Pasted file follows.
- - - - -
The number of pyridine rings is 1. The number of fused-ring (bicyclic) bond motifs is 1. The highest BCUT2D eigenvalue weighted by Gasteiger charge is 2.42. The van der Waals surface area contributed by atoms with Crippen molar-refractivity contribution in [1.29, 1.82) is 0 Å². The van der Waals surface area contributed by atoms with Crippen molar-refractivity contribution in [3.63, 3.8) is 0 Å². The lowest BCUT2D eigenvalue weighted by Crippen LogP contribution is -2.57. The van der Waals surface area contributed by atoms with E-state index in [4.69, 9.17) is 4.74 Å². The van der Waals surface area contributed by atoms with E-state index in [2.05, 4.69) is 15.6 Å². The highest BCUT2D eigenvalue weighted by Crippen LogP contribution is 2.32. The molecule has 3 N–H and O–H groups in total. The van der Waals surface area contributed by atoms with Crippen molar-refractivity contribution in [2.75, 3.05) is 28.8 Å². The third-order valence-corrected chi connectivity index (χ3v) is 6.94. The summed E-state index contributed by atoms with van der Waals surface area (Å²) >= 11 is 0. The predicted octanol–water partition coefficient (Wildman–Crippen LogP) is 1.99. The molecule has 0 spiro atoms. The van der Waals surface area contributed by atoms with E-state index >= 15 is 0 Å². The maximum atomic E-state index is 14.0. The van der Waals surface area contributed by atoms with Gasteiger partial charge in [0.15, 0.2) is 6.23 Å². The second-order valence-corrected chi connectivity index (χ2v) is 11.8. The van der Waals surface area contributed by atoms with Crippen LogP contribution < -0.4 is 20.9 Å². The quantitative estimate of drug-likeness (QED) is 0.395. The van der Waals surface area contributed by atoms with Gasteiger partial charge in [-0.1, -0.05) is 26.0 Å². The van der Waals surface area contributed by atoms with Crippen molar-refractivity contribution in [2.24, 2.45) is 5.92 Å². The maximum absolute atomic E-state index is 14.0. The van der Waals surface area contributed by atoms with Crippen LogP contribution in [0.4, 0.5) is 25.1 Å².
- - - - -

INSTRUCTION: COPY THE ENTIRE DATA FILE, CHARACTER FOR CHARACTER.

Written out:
The number of pyridine rings is 1. The number of fused-ring (bicyclic) bond motifs is 1. The highest BCUT2D eigenvalue weighted by Gasteiger charge is 2.42. The van der Waals surface area contributed by atoms with Crippen molar-refractivity contribution in [1.29, 1.82) is 0 Å². The van der Waals surface area contributed by atoms with Crippen molar-refractivity contribution in [3.63, 3.8) is 0 Å². The lowest BCUT2D eigenvalue weighted by Crippen LogP contribution is -2.57. The van der Waals surface area contributed by atoms with E-state index in [4.69, 9.17) is 4.74 Å². The van der Waals surface area contributed by atoms with E-state index in [2.05, 4.69) is 15.6 Å². The highest BCUT2D eigenvalue weighted by Crippen LogP contribution is 2.32. The molecule has 3 N–H and O–H groups in total. The van der Waals surface area contributed by atoms with Crippen molar-refractivity contribution in [2.75, 3.05) is 28.8 Å². The third-order valence-corrected chi connectivity index (χ3v) is 6.94. The summed E-state index contributed by atoms with van der Waals surface area (Å²) >= 11 is 0. The predicted octanol–water partition coefficient (Wildman–Crippen LogP) is 1.99. The molecule has 0 spiro atoms. The van der Waals surface area contributed by atoms with E-state index >= 15 is 0 Å². The maximum atomic E-state index is 14.0. The van der Waals surface area contributed by atoms with Gasteiger partial charge in [0.15, 0.2) is 6.23 Å². The second-order valence-corrected chi connectivity index (χ2v) is 11.8. The van der Waals surface area contributed by atoms with Crippen LogP contribution < -0.4 is 20.9 Å². The quantitative estimate of drug-likeness (QED) is 0.395. The van der Waals surface area contributed by atoms with Gasteiger partial charge in [-0.1, -0.05) is 26.0 Å². The van der Waals surface area contributed by atoms with Crippen molar-refractivity contribution in [2.24, 2.45) is 5.92 Å². The maximum absolute atomic E-state index is 14.0. The van der Waals surface area contributed by atoms with Crippen LogP contribution in [0.4, 0.5) is 25.1 Å².